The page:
Flavourful facts about cardamom

India is the second-largest producer of the ‘queen of spices’ next to Gautemala

Cardamom, the ‘queen of spices’ is the costliest among its peers. India is the second-largest producer of cardamom next to Gautemala. However, Indian cardamom is considered the best in terms of quality.

Cardamom grown in Gautemala is available at a cheaper rate. So, higher imports from Gautemala impact domestic prices. Apart from imports, the entry of Gautemalan cardamom through illegal routes also increases whenever domestic prices surge. However, in recent times, a sharp drop in production in Gautemala has aided an increase in domestic cardamom prices.

Futures market

The cardamom futures contract is traded only on the Multi Commodity Exchange (MCX) and is not available for trading on the National Commodity and Derivatives Exchange (NCDEX) where most agri-commodities are traded. On MCX, cardamom futures are traded between 10 am and 5 pm, Monday to Friday. One lot is 100 kg (one quintal) and the price quoted is for one kg. The 15th of every month is the contract expiry date. An initial margin amount is required to take a position in the futures contract. The margin amount varies for each month’s contract. According to information from brokerages, the margin requirement for the near-month (October) contract is around 9.3 per cent. So, if the contract is trading at ₹1,100 per kg and you buy one lot (100 kg) then ₹10,274 is the initial margin required. Apart from the margin amount, you will also have to shell out money on brokerage and service tax. Cardamom is exempt from the Commodities Transaction Tax (CTT)..

The price on the futures contract is influenced by the quality of the cardamom that arrives at the auction centres. However, some farmers think that it is the futures price that influences the price at the auction some times.

The MCX Cardamom contract sees an average daily spread of ₹20 and ₹25. The average daily turnover in the contract is about 1,300 lots.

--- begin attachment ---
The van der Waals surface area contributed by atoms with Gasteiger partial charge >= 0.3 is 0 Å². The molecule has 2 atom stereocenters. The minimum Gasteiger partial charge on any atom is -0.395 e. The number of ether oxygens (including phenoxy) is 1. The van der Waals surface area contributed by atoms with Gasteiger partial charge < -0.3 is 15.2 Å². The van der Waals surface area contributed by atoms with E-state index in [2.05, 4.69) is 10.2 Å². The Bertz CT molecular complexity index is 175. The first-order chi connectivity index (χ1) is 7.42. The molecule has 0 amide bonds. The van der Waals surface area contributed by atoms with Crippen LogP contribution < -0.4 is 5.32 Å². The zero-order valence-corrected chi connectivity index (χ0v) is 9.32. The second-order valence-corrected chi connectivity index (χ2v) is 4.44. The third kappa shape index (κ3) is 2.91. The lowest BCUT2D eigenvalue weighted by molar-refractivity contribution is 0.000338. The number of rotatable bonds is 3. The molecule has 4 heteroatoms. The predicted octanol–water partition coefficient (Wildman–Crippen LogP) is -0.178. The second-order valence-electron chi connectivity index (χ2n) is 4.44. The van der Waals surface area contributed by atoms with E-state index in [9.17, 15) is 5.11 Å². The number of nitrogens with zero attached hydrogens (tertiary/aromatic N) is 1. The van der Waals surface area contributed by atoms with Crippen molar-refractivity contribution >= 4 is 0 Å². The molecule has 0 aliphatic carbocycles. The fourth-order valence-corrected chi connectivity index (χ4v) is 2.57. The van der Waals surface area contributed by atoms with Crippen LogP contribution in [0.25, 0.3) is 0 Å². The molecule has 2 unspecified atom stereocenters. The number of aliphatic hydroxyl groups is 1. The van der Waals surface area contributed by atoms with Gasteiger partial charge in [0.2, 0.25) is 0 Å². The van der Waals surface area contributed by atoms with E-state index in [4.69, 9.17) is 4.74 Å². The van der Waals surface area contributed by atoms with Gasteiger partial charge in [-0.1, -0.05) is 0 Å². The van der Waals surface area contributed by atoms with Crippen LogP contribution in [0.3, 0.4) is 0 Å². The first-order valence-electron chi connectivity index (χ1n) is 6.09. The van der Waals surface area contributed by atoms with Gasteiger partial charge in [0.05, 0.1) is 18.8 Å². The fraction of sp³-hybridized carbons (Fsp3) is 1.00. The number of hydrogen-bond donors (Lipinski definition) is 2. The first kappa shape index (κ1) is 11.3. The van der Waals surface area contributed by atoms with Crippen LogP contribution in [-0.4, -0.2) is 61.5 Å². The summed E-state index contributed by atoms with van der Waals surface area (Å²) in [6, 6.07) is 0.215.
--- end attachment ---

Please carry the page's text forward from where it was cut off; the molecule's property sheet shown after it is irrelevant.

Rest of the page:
Analysts who track the contract say it witnesses a surge in volumes during the peak season for cardamom, which is between July and September. Data from the MCX shows that the average daily volume for the month of August had shot up to 1,431 lots from 705 lots traded on an average in July.

People looking for physical delivery should note that it takes place only in Vandenmedu in Kerala.

Summer showers are vital

Cardamom is not a perennial crop and the life cycle of the plant is 12 to 15 years. February to May is the lean season for the crop. Initial preparation, manuring and other setting-up processes are carried out in this period. Summer showers are very important at this time as they aid in flowering and the conversion of flowers into fruits. This is followed by the onset of the south-west monsoon in June which helps in the process of flowering and fruit setting all through the season. A 40-50 day period is allowed between flowering, fruit setting and fruit ripening for picking. If the south-west monsoon is good, then about five to six rounds of picking can happen through the season for every 40-50 days, spanning July to January.

Cardamom farmers have the option to sell their produce either through auctions or directly to the traders. The Spices Board of India introduced the e-auction system in 2007. There are two authorised e-auctioning centres, one in Puttady, Idukki District in Kerala and the other in Bodinayakanur, Theni District in Tamil Nadu. Two auctions take place every day, one in the pre-lunch session and the second post-lunch. The auction takes place at only one centre on a particular day..

What determines prices

The factors that determine the quality, and in turn the price of the produce, are the mass per litre, colour and appearance. Litre weight, that is, the weight of cardamom per litre volume, if equivalent or more than 400 grams, is considered to be of fine quality; this will fetch a good price. Anything below 350 gmis considered poor quality. This may happen due to fewer number of seeds or pre-mature plucking. Dark greenish cardamom is considered the best. More shade in the farm and lesser exposure of the plants to sunlight will result in dull colours. “Thrips” or dotted spots on the cardamom or broken or split open ones are considered to be of inferior quality.

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